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How To Provide A Display
The 'displays' section was first suggested by George Russell in a piece in Newsletter 318 (Jul/Aug 2009, p23), entitled Exhibits Should Be For Everyone. It stemmed from the very reasonable observations that (a) many members do not get to see displays and exhibits of great interest, because they are unable to attend the meeting or exhibition where they are shown, and (b) that scanned images of such exhibits made available to members via the website would be a very helpful alternative.
Naturally, we would like to have a wide selection of interesting things to look at, and further displays are actively solicited. So if you have a suitable display in mind, how should you go about getting it on the site? Well, I'm glad you asked that. The basic answer is 'provide the webmaster with a set of scanned pages', but the answers to some questions you might have are given in more detail below.
Which subjects are suitable?
Anything to do with GB philately that will be of interest to GBPS members. It doesn't have to be stuffed with expensive rarities, it just needs to present a subject clearly. Unusual topics and specialised studies are very welcome (shade studies are an exception, I'm afraid -- variation among scanners and screens makes precise colour reproduction virtually impossible). Basically, if it would make a nice Members Display at a meeting, it'll fit right in.
What are the minimum and maximum number of pages?
There are no particular limits on these, although I'd suggest one frame (16 sheets) as a useful minimum. As for the maximum, really it depends on the display -- in principle there's no reason why we couldn't put up a few hundred pages of a comprehensive look at a subject. It's the sort of thing that can be worked out once the details are known.
Does the number of pages have to be a multiple of 16?
Not at all -- the 16-sheet 'frames' are merely a presentation convenience, since competition entries and displays tend to be arranged that way anyway. But if you have say 43 sheets of some topic, they'd be most easily displayed as two 'frames' of 16 and one of 11 with blank 'pages' at the end.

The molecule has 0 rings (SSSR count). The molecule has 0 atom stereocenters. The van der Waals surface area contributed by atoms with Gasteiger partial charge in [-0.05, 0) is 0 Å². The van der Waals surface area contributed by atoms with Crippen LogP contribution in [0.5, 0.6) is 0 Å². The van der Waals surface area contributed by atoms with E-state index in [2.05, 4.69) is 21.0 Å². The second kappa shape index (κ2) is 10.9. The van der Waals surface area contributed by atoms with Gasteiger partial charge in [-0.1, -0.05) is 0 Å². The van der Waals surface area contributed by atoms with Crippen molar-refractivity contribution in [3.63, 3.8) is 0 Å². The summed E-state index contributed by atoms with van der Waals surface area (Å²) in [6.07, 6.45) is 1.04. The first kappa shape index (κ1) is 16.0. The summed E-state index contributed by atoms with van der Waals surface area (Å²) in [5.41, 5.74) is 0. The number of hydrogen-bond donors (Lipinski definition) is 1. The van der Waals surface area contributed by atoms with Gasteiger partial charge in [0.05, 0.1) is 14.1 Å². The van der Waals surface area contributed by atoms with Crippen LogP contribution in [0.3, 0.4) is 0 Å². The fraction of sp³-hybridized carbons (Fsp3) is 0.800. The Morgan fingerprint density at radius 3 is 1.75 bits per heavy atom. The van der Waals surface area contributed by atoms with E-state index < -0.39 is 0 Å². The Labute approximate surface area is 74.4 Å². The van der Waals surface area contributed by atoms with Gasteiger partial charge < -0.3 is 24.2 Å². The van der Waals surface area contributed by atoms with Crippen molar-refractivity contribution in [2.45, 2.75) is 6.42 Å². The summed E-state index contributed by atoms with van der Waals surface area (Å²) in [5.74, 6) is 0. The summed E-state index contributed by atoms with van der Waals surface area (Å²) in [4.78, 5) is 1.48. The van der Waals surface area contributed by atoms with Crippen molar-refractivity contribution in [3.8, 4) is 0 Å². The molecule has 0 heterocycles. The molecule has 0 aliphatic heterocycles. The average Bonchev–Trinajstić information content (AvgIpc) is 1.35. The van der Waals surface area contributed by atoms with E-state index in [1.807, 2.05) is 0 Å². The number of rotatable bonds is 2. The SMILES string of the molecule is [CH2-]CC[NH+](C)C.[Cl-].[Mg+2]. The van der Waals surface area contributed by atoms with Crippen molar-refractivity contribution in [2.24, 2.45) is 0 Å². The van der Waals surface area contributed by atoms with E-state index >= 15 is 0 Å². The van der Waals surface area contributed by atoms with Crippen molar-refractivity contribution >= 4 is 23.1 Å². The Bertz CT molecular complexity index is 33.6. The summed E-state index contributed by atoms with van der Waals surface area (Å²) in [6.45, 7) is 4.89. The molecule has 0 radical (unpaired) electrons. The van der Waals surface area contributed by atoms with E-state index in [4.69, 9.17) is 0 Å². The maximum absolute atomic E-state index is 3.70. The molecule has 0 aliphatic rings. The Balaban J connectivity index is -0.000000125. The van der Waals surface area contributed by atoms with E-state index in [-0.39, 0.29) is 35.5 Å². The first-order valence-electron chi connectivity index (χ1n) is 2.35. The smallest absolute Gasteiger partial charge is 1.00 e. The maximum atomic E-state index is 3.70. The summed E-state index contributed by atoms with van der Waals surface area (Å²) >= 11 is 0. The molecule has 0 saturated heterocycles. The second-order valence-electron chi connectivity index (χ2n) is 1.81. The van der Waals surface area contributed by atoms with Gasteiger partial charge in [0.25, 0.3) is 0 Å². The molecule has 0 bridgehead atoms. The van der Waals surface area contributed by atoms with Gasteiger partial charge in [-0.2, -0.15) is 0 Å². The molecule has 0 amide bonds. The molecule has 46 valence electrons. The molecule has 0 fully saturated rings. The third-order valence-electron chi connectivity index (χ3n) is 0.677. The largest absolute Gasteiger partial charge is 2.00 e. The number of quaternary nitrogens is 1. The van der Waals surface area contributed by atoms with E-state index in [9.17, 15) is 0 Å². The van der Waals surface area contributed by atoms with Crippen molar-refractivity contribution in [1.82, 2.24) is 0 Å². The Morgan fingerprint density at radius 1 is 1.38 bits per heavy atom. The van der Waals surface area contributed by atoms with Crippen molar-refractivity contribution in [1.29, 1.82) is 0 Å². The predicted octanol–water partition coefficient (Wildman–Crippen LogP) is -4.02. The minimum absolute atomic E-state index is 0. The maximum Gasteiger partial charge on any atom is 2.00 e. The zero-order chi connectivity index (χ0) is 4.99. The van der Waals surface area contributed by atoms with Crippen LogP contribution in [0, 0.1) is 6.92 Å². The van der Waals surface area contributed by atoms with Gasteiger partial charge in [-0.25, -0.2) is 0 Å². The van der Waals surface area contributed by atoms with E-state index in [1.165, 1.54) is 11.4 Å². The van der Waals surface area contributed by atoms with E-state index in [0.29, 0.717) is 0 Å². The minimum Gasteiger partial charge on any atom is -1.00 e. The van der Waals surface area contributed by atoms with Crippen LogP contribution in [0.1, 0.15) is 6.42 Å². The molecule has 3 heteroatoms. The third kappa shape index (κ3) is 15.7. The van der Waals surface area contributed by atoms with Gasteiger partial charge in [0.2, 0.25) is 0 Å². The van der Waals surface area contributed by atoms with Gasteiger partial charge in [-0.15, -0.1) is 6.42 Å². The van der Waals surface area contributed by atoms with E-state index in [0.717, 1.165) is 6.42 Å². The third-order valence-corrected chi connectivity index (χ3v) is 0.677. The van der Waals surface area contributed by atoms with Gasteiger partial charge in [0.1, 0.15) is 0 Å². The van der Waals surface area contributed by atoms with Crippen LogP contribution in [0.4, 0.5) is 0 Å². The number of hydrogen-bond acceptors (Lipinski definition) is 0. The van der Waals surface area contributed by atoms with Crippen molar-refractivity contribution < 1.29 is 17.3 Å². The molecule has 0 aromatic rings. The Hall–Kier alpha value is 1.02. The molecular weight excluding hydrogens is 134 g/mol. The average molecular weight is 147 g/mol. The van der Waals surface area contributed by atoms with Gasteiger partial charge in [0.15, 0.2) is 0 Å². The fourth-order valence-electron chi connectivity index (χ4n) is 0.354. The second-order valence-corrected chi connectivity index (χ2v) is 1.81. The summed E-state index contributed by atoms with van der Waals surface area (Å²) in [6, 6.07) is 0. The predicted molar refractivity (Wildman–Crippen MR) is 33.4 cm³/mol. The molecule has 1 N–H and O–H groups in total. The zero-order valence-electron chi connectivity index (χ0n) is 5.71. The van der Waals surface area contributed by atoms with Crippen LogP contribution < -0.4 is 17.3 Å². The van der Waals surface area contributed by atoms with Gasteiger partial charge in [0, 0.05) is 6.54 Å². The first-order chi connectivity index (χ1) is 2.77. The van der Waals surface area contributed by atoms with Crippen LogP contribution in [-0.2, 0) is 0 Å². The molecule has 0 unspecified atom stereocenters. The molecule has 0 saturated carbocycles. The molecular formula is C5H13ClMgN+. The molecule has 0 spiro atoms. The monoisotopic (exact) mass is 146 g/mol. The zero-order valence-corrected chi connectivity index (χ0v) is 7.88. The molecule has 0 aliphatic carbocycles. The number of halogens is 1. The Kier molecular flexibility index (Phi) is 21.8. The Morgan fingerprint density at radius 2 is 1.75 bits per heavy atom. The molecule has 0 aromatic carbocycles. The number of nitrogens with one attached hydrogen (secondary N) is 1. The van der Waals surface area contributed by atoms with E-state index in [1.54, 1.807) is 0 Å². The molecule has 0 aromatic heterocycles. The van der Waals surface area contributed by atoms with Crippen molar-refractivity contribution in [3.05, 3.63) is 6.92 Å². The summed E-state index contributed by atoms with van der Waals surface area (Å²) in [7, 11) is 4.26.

What happens if some of my pages are a non-standard size?
Not a problem. If you have some sheets that are double width and/or double height, say, that's fine -- e.g. this display of High Values QV to QEII includes a lot of large covers that required large sheets. In principle, you could have a sheet that took up a frame by itself. (How you would go about scanning such a sheet in the first place is left as an exercise for the reader.)
We can also cope with wide sheets -- e.g. the style some exhibitors prefer (or need) which uses sheets that are a third wider than usual, giving a frame of four rows of three. See this display of Revenue Stamps 1671-1853 for an example.
Who can see the displays?
Up to you. At present, the standard format is for intro pages to be viewable by anyone to act as a 'taster', but the actual exhibit pages themselves can only be viewed by GBPS members who are logged in (if you don't have an account set up, here's where you go to get one). The intro pages can be blocked on request too, or conversely you can make the display publicly available, and you can be anonymous or use a pseudonym if you wish.
How many displays can the site handle?
Lots of them! We have more or less unlimited capacity available in both disk space and bandwidth, so we could have dozens of displays in this section without cause for concern.
OK, I'm up for this. What do I need to provide?
Excellent! Ideally I'd like the following -- only the first of these is absolutely essential, but the other two are really useful. (The reduced sized images and the HTML for the pages themselves are generated by a Perl script that I run, but systematic naming etc is a big help as it means I don't have to do much work to get the files into a form that it can use.)
(a) A set of scans of the pages in question, done at a reasonably high resolution (300dpi is a good choice -- smaller and the reduced size images look poor, larger and the file sizes become huge), and with the files named in page order so I know how they go -- e.g. 1.jpg, 2.jpg, 3.jpg, ... 47.jpg ... etc. (If a sheet spans multiple positions, the script should be able to work out where it goes based on the image sizes, but it wouldn't hurt to specify.)
(b) A short introduction to the display which explains what it's about and what it contains, the sort of thing you might put on the first sheet as a title page. (Taking the text from the title page is a perfectly reasonable approach.) Without that, the intro page will just instruct the viewer to see the first sheet. Any reasonably standard format is OK for this -- Word doc, plain text file, HTML, etc.
(c) A list of titles for each page, numbered and/or in order -- e.g. 14. Constant Varieties on the 2d. These are used in the frame pages and intro page to give an idea of what the display contains. Absent these headings, the titles will simply be given as e.g. Sheet 14 -- accurate but uninformative! Again, any normal format will be fine.
How do I get the files to you?
You can either save them to a CD or DVD or USB stick and post it to me, place them on some website that I can download them from (e.g. Photobucket) or put them on my Google Drive (ask for details). Unless the display is quite small, emailing them to me probably won't work, unfortunately, as it's likely to hit mailbox size limits. Ask if you're unsure.
So there you have it. I'm sure all of us have seen displays that we'd like to be able to refer to repeatedly, rather than simply see once and scramble to make notes on. So if you can help, please contact the with the details!